TOMOE NAGE (Circular throw)
A sacrifice. This throw, the whirl throw, is classified as a back sacrifice technique (MASUTEMI WAZA).
TORI lets him/her self fall backwards to the ground (Masutemi), with one leg bent up and placed in UKE’s groin TORI pulls UKE forward as he/she falls backwards, and with the aid of the raised leg and hands sends UKE up and over to fall beyond TORI’s head. Also known as KE-AGE and KE-GAESHI. Shozo Fujii (1950 -) four times World Champion took an unprecedenten third world title (Vienna, 1975) defeating another Japanese fighter, Yoshimi Hara, in the final with TOMOENAGE. Karen Briggs (1963-) British fighter four times World (1982, 1984, 1986, 1989) and five times European Champion (1982, 83, 84, 86, 87) was best known for a very fast YOKO-TOMOE-NAGE. Sumikichi Nozaki, five-times Unites States Champion employed this technique with frequent success.
Counter Technique: OUCHI-GARI
Kashiwazaki Katsuhiko, “Tomoe-nage (judo masterclass techniques)”, Marlborough, United Kingdom, Crowood, 1989, 96p, ISBN 1852232498.
TORI (doer; the thrower)
Is the taker, that is he/she takes his/her partner into a throwing or grappling technique.After performing TAI SABAKI to destabilize UKE(Player receiving opponent's attack), Tori (Player executing technique) throws UKE (Player receiving opponent's attack) down onto his back. Even after the throw, TORI (Player executing technique) does not release UKE(Player receiving opponent's attack) pulling hand until the WAZA is completed.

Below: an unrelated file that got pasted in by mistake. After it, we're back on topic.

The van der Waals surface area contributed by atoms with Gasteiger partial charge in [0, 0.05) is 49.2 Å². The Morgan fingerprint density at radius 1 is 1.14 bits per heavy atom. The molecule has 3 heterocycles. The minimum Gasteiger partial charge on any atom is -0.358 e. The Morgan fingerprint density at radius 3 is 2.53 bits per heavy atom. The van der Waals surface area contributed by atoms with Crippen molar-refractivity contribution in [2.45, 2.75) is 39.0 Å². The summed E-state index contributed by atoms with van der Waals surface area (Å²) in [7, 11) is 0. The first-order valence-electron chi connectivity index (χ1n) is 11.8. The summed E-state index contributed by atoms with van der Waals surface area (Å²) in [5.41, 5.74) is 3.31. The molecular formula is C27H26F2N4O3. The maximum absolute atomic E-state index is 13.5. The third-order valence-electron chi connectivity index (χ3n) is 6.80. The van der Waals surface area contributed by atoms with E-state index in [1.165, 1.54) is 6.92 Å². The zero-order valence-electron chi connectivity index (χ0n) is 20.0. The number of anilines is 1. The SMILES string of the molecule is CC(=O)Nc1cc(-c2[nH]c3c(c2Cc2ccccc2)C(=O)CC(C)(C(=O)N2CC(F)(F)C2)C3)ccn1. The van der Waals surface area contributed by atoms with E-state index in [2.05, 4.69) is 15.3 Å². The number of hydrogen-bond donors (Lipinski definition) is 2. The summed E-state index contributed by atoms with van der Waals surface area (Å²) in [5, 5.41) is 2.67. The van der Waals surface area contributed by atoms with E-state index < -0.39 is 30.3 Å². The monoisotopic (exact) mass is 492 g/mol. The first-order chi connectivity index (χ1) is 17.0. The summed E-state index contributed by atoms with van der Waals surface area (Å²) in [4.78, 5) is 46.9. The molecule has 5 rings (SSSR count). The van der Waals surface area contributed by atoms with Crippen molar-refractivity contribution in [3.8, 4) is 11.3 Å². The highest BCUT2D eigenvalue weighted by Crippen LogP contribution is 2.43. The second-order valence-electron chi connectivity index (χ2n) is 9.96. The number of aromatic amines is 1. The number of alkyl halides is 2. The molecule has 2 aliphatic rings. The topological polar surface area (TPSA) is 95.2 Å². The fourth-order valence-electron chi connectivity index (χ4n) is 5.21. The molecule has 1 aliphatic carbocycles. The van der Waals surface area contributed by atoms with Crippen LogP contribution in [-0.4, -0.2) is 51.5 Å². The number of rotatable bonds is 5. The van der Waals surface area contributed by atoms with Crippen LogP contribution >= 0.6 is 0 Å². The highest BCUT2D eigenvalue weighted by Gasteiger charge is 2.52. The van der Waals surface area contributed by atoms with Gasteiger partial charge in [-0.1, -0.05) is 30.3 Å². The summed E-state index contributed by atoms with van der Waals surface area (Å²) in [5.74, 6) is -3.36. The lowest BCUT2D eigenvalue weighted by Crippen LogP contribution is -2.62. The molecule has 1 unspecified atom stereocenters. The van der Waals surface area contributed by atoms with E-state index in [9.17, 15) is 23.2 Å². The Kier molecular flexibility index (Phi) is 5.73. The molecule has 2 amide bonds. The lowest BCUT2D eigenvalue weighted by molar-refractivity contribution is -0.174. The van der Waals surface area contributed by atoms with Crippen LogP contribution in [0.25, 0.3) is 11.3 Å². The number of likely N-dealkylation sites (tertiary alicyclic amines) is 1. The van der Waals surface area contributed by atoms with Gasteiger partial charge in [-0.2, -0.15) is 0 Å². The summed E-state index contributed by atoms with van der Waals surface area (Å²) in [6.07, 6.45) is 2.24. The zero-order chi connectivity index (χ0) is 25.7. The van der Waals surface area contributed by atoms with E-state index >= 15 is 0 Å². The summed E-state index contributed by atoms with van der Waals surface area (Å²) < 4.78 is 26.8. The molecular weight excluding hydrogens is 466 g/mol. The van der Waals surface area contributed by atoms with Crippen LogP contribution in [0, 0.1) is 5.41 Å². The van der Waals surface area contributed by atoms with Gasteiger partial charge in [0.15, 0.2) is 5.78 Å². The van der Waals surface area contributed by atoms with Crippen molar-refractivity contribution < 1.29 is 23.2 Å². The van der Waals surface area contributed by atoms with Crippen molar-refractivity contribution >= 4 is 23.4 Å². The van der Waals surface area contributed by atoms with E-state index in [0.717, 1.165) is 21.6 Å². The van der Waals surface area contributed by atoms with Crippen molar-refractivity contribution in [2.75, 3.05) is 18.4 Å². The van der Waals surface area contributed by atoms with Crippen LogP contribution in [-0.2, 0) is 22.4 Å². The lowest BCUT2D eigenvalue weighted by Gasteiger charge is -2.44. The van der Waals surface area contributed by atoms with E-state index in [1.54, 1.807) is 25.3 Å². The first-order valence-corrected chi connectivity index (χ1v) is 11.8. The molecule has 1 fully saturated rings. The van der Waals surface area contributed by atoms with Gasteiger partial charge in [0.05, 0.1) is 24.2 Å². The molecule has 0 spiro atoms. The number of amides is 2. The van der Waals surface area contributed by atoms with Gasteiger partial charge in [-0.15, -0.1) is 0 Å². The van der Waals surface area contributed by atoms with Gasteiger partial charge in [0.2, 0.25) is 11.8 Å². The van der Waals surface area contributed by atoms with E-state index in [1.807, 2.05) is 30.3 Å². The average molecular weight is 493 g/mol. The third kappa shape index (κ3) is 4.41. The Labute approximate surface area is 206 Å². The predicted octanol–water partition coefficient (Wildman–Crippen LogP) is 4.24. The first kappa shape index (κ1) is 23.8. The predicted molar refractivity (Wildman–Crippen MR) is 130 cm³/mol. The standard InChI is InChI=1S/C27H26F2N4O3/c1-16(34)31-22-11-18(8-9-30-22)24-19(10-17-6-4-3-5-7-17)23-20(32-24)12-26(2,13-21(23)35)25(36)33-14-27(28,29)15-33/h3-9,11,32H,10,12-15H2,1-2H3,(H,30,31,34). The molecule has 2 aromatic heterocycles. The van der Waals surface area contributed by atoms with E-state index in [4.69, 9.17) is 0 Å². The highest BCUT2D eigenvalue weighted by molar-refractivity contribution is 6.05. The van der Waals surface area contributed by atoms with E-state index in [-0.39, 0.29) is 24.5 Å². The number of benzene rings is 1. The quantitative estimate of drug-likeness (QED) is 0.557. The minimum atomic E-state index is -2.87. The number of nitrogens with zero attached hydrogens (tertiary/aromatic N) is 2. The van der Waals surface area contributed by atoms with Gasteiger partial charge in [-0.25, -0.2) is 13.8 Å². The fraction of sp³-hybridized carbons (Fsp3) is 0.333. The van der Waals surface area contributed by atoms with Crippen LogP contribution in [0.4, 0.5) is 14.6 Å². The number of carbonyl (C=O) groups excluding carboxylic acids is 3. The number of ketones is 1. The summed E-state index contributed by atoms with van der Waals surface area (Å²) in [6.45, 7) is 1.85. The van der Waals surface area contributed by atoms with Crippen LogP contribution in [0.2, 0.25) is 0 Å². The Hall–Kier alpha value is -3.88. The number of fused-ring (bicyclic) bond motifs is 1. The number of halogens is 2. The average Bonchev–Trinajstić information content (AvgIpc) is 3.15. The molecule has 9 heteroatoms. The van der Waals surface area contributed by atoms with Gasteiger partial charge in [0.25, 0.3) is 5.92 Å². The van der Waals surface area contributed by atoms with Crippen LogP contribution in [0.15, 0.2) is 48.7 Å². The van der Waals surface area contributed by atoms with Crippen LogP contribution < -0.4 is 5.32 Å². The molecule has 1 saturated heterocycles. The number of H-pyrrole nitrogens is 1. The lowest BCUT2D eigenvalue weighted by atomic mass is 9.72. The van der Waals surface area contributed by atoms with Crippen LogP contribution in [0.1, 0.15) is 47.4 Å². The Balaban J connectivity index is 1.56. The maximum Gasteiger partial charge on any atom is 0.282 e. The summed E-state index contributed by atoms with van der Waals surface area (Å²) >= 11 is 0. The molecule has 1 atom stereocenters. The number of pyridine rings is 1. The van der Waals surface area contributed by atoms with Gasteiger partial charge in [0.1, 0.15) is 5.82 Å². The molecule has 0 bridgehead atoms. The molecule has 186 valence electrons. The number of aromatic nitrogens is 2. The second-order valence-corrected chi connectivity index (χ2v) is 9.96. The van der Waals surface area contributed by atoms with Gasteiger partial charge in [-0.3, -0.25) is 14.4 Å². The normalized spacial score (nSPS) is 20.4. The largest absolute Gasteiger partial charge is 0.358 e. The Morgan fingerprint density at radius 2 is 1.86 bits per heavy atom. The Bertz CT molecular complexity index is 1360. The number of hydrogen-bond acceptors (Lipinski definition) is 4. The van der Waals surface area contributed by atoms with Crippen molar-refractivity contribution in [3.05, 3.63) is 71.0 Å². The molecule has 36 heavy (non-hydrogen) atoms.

TSUBAME-GAESHI (Swallow/bird Counter)
A counter throwing technique of the leg or foot category. No classified in the GO KYO NO WAZA.When UKE attemps to sweep away an ankle as in DE-ASHI-BARAI TORI lifts his/her ankle out of the way and applies the same ankle sweep back on UKE.
TSUGI- ASHI (Shuffle stepping)
Moving with one foot leading, the other following
Thrusting technique in KIME NO KATA.
TSUKKOMI -JIME (Thrusting strangle)
A strangle. Facing UKE grip his/her left collar with your right hand and thrust the edge of your right hand against the right side of his/her neck to strangle him or her.
TSUKU (To thrust/strike)
To use your fingers, fists, or elbows to apply sharp strikes to your opponent’s body.
TSUKURI (Positioning; set up)
Preparatory action by TORI against UKE is order to effect a technique. A fitting or blending action induced by TORI while UKE is in a state of unbalance.